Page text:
(1) See Doris Bachmann-Medick, Cultural Turns: Neuorientierungen in den Kulturwissenschaften, Rowohlt, Berlin, 2006.
(2) Ibid., p. 82.
(3) Roman Jakobson, Linguistik und Poetik, in: Jens Ihwe (ed.), Literaturwissenschaft und Linguistik, Fischer, Frankfurt am Main, 1971, pp. 142-78, quoted in: Heinz Ludwig Arnold and Heinrich Detering (eds.), Grundzüge der Literaturwissenschaft, DTV, Munich, 2005.
(4) See Umberto Eco, Quasi dasselbe mit anderen Worten: Über das Übersetzen, Hanser, Munich and Vienna, 2006, pp. 267-68.
(5) Doris Bachmann-Medick, Cultural Turns: Neuorientierungen in den Kulturwissenschaften, Rowohlt, Berlin, 2006, p. 67.
(6) Gilles Deleuze and Felix Guattari, Tausend Plateaus, Merve Verlag: Berlin, 1997, p. 122.
(7) David Komary, time offset, phase signatures, in: David Komary (ed.), dreizehnzwei – selected exhibitions, Schlebrügge, Vienna, 2008, pp. 46–47.
(8) Guy Debord, Writings from the Situationist International 1957 – 61, in: Charles Harrison and Paul Wood (eds.), Art in Theory, 1900 – 2000: An Anthology of Changing Ideas, Blackwell Publishing, Malden, MA, 2003, p. 704.
(9) Raimar Stange, Gut geklaut . . . ! Maria Anwander – My Most Favourite Art 2004 – 2009, exh. cat., Fundación Bilbao Arte Fundazioa, Bilbao, 2009, p. 2.
(10) Eva Maria Stadler, Lisa Rastl, in: Agnes Husslein–Arco (ed.), Empfindung oder in der Nähe der Fehler liegen die Wirkungen, exh. cat., Vienna, 2009, p. 129.
(11) Diedrich Diederichsen, Eigenblutdoping: Selbstverwertung, Künstlerromantik, Partizipation, Kiepenheuer & Witsch, Cologne, 2008, p. 195.
(12) Inke Arns, Die Windungen der Schlange: Minoritäre Taktiken im Zeitalter der Transparenz, p. 120, in: Jens Kastner, Bettina Spörr, (eds.), nicht alles tun. Ziviler und Sozialer Ungehorsam an den Schnittstellen von Kunst, radikaler Politik und Technologie, Unrast–Verlag: Münster, 2008, pp. 117–31.
(13) Eva Maria Stadler, Ralo Mayer im Gespräch mit Eva Maria Stadler, in: Ralo Mayer. Das Muster der Schatten des Spaceframe der Biosphere 2…, exh. Cat. Secession, Vienna, 2008, p. 7.

Maria Anwander, My Most Favourite Art (2004-2010)

Maria Anwander
My Most Favourite Art (2004-2010) | 72 title cards, dimensions variable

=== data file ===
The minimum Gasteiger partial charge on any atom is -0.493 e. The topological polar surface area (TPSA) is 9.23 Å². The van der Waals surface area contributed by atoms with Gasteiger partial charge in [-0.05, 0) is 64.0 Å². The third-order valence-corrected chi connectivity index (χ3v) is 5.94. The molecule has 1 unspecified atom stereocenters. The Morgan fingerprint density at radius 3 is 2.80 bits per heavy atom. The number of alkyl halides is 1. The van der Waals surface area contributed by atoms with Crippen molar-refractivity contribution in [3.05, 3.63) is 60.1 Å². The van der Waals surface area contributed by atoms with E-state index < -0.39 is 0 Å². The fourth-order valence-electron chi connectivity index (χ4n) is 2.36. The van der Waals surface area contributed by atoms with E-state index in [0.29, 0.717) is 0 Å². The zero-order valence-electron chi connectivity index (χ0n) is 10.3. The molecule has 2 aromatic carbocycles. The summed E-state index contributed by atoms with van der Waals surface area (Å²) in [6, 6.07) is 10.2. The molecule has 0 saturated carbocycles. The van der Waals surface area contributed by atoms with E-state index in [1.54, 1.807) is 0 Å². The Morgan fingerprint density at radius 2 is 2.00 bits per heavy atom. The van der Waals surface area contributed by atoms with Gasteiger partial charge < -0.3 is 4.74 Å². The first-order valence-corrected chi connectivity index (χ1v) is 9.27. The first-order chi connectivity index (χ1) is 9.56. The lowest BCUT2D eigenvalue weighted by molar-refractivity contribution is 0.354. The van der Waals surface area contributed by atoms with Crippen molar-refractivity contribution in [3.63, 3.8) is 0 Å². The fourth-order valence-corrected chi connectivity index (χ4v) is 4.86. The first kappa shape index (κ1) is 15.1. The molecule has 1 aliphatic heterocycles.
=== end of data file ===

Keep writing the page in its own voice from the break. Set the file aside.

Many artworks fascinate Maria Anwander—artworks by Monica Bonvicini, Felix Gonzalez-Torres, Thomas Demand, Ruben Aubrecht, Teresa Margolles, to name just a few. All these artworks have accompanied the artist over the development of her career to date. For the wall installation My Most Favourite Art she has collected title plates from international museums, art spaces and galleries over many years. In the art space, the artist presents the nameplates, removed from the walls without permission (stolen from the art institutions!) as souvenirs, as an encyclopedia of her preferences and ultimately as her own artwork. Viewers are required to give free rein to their imaginations—via the work titles, years of creation, technical specificities, photo credits and the logos of institutions—to conjure up the art works with the aid of their own backgrounds. This personal collection of linguistic representations of visual art can also be read, finally, as the source of inspiration for Maria Anwander’s biography as an artist.

Biography — Maria Anwander, born 1980 in Bregenz, lives and works in Vienna | Studied at the Universität Wien (Theater, Film, and Media Studies) as well as at the Akademie der bildenden Künste Wien (Performance Sculpture) | Selected exhibitions: My Most Favourite Art (Bilbao Arte Fundazioa, Bilbao 2009), unORTnung V—ankerbrotfabrik (Vienna 2009), Neue Mitglieder (Künstlerhaus Palais Thurn und Taxis, Bregenz 2009), Am Sprung (OK-Centrum für Gegenwartskunst, Linz 2008), Kapital—Körper—Konventionen (Forum Schloss Wolkersdorf 2008)

Anna Artaker, Personenalphabet (A Portrait of the Artist as an Alphabet) (2008)

Anna Artaker
Personenalphabet (A Portrait of the Artist as an Alphabet) (2008) | 32 black-and-white copies, A3 format

Andy Warhol, Alfred Hitchcock and Anne Frank are for A, Romy Schneider for R and Susan Sontag for S. Anna Artaker’s Personenalphabet (A Portrait of the Artist as an Alphabet) consists of an arrangement of 32 portraits of famous figures from politics and culture. At first glance the stringing together of photos appears associative, but if the readers succeed in identifying and recalling the first initials of each person and combining them then individual words emerge, which finally form an entire sentence. The legibility of the sequence of images as a sequence of eight words (a, portrait, of, the, artist, as, an, alphabet) becomes a question about the common memory of people and knowledge of the media shared by the author of the work and her audience. The larger the overlap the more successful the interpretation of the individual signs will be—and the more successful will be the reconstruction of the person alphabet as a self-portrait of the artist.

Biography — Anna Artaker, born 1976 in Vienna, lives and works in Vienna | Studied at the Universität Wien and at the Université Paris 8 (Philosophy, Political Science) as well as at the Akademie der bildenden Künste Vienna (Conceptual Art) | Selected exhibitions: 48 Köpfe aus dem Merkurov Museum (Salzburger Kunstverein, Salzburg 2009), Modernologies (MACBA—Museu d’art contemporani de Barcelona 2009), Fortsetzung Folgt. (Kunstraum Niederösterreich, Vienna 2009), Am Sprung (OK-Centrum für Gegenwartskunst, Linz 2008), Urban Signs—Local Strategies (Fluc am Praterstern, Vienna 2008)

Ruben Aubrecht, a picture (2004)

Ruben Aubrecht
a picture (2004) | Book, 253 pages (207 x 139 x 15 mm), edition of twelve